Level of Disconnect Between Duolingo Difficulty & Translation Difficulty And How to Overcome It.
Hi all recently I have begun doing Duolingo again and so far it has gone well. I am currently at day 5 of my streak. I am just reviewing lessons and such. What I learn when I review though is nowhere near close to the Spanish needed to translate even the "easier" articles in immersion. I am actually afraid to translate out of fear of just getting it plain wrong. The level between Duolingo and the articles is just so vast. I think this may just be me. How do I overcome this? I have looked through the discussion board and no one seems to have written something like this before.
Each word in the article provides a definition (in your native language) for you to base the translation from. If you understand Spanish grammar and syntax, you will be fine. Duolingo does not provide a concrete lesson for grammar, so it's more about paying attention to patterns in the sentences. However, I would recommend against that method, and suggest learning the actual syntax needed. This site is awesome: http://www.studyspanish.com.
When I first started immersion, I was really nervous. I wasn't sure about some of the translations I did and I was afraid that it was a mistake to even try. I decided to leave a comment with my translation if I felt unsure.
That really helped me feel better about my efforts.
Now, I translate whenever I get the chance! It's fun. You don't have to be perfect. Pick short sentences or titles. Often there are items at the bottom and top of articles that are fairly straight forward. Give those a try. Also, look for articles about things that really interest you. I had fun doing an article about a movie I had seen because knowing what it should say helped me figure out what it was saying!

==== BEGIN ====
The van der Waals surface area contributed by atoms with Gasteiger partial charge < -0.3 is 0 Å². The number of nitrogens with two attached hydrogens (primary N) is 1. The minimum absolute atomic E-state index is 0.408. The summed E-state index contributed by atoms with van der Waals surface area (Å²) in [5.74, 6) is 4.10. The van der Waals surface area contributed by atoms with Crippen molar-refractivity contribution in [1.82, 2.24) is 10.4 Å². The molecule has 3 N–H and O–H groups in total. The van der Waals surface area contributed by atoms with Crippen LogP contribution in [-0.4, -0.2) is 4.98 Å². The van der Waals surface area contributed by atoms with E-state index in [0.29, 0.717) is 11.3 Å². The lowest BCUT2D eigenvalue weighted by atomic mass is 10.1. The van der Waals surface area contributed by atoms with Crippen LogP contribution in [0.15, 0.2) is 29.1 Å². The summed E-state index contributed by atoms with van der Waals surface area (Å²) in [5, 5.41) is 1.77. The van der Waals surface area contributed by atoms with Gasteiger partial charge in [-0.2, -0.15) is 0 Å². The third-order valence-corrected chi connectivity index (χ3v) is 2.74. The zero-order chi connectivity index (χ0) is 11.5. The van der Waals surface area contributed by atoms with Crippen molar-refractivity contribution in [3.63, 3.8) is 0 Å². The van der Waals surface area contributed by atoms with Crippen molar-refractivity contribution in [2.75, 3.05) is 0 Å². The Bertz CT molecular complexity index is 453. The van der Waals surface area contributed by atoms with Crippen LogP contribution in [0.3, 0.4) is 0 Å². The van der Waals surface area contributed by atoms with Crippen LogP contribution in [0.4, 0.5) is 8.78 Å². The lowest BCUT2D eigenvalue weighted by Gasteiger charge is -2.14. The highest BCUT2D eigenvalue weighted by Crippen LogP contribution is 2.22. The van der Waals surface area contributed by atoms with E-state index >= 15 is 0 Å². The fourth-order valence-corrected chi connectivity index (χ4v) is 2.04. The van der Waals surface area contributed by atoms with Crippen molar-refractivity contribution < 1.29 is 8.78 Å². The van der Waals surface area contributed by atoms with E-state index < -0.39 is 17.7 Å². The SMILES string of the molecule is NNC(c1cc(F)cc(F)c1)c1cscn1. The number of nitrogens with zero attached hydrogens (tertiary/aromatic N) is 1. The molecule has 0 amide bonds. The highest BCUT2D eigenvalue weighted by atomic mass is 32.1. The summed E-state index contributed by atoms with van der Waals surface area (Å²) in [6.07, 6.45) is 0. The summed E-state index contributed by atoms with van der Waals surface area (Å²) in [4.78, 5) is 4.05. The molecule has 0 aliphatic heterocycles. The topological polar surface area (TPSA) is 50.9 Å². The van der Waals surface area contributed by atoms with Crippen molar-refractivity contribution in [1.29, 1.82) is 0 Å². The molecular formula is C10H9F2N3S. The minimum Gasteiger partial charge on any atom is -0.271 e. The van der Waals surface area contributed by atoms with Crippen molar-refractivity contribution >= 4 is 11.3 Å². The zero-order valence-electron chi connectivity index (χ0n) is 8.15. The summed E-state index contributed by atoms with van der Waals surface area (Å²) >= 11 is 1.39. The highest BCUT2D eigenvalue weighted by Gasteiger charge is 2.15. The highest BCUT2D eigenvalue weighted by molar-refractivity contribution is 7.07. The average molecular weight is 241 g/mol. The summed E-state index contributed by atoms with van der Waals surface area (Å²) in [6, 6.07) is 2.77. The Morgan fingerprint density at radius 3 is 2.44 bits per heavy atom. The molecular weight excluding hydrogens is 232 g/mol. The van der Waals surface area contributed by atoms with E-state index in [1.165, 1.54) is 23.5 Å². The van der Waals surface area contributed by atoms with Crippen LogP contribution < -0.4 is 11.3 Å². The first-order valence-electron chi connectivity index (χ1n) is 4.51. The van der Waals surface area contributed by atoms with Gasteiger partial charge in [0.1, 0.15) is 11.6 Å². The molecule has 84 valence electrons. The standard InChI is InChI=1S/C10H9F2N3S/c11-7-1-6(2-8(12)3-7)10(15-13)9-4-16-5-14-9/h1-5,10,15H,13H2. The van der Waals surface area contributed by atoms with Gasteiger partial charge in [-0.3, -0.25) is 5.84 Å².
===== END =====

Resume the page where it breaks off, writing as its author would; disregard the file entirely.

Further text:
I've even made new friends here on Duolingo as we try to sort out just how to translate a passage.
When people correct my translations, I feel happy that we got it right.
Have fun with it!
I'm so glad I didn't wait. Immersion has been a great part of the fun of Duo for me. I'm half way through my Spanish tree and just over half way through level 2 of immersion.
You have to give it some time. If you've only done a bit of the Duolingo course, then you have only learnt maybe 50 words in Spanish. Imagine trying to translate an article from English if you only knew 50 English words - impossible!
I wouldn't bother with the immersion until you have a solid base to work from, maybe once you reach the second checkpoint.
I do some immersion translating here and there. I skim through articles to see if I get the gist of what is being said, and if I do, I look for sentences that are immediately apparent and understandable to me, and translate those. The other day I found an article that was a summary of the 4 season of the tv series Walking Dead. That was fun to translate because I have seen all of the episodes in the series, so it helped to be familiar with the material being described in the article - it made translating it vastly easier than a topic I might have no prior knowledge of. Like someone else said, it helps to be somewhat through your tree before you try immersion. I didn't start until I was about halfway done. Now I only have 13 lessons left in 3 topics. I am hoping to finish my tree in the next couple of days, then take a CEFR proficiency test to see where I place.
I get it wrong all the time, because I translate from my third language to my second (english) and does not always know the exact meaning in english, and often people comment on this, but once you just get started on translating regularly, you'll see that it gets easier. Sometimes it can just be about learning new nouns or verbs. Someone will correct it afterwards anyway, so I think it is ok, if it is not completely correct as long as you feel, that you are learning and improving:) I also use google translate to correct my mistakes after translating.